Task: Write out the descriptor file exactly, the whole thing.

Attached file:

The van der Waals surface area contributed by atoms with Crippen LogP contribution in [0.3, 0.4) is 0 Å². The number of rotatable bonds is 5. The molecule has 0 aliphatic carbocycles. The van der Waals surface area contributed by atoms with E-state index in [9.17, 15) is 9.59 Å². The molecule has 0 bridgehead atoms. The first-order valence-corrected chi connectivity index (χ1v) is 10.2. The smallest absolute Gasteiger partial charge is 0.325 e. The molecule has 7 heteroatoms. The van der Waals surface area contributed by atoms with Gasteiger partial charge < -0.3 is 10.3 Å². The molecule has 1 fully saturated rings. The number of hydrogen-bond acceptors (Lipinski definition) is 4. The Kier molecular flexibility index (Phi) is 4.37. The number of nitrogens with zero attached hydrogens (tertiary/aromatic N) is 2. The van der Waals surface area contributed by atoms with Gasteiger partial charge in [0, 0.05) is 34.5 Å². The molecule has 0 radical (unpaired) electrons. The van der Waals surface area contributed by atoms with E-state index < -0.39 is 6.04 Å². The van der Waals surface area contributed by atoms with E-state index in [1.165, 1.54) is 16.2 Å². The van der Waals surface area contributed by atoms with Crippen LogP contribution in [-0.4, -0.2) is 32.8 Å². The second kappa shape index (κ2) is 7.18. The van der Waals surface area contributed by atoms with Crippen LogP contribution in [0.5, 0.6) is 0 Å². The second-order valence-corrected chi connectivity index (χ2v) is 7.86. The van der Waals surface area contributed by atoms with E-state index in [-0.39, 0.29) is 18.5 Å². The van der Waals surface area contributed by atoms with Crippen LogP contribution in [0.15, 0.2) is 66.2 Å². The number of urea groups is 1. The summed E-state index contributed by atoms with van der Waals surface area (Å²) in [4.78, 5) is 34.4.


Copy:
The van der Waals surface area contributed by atoms with Crippen LogP contribution in [0.3, 0.4) is 0 Å². The number of rotatable bonds is 5. The molecule has 0 aliphatic carbocycles. The van der Waals surface area contributed by atoms with E-state index in [9.17, 15) is 9.59 Å². The molecule has 0 bridgehead atoms. The first-order valence-corrected chi connectivity index (χ1v) is 10.2. The smallest absolute Gasteiger partial charge is 0.325 e. The molecule has 7 heteroatoms. The van der Waals surface area contributed by atoms with Gasteiger partial charge < -0.3 is 10.3 Å². The molecule has 1 fully saturated rings. The number of hydrogen-bond acceptors (Lipinski definition) is 4. The Kier molecular flexibility index (Phi) is 4.37. The number of nitrogens with zero attached hydrogens (tertiary/aromatic N) is 2. The van der Waals surface area contributed by atoms with Gasteiger partial charge in [0, 0.05) is 34.5 Å². The molecule has 0 radical (unpaired) electrons. The van der Waals surface area contributed by atoms with E-state index < -0.39 is 6.04 Å². The van der Waals surface area contributed by atoms with E-state index in [1.165, 1.54) is 16.2 Å². The van der Waals surface area contributed by atoms with Crippen LogP contribution in [-0.4, -0.2) is 32.8 Å². The second kappa shape index (κ2) is 7.18. The van der Waals surface area contributed by atoms with Crippen LogP contribution in [0.5, 0.6) is 0 Å². The second-order valence-corrected chi connectivity index (χ2v) is 7.86. The van der Waals surface area contributed by atoms with E-state index in [-0.39, 0.29) is 18.5 Å². The van der Waals surface area contributed by atoms with Crippen LogP contribution in [0.15, 0.2) is 66.2 Å². The number of urea groups is 1. The summed E-state index contributed by atoms with van der Waals surface area (Å²) in [4.78, 5) is 34.4.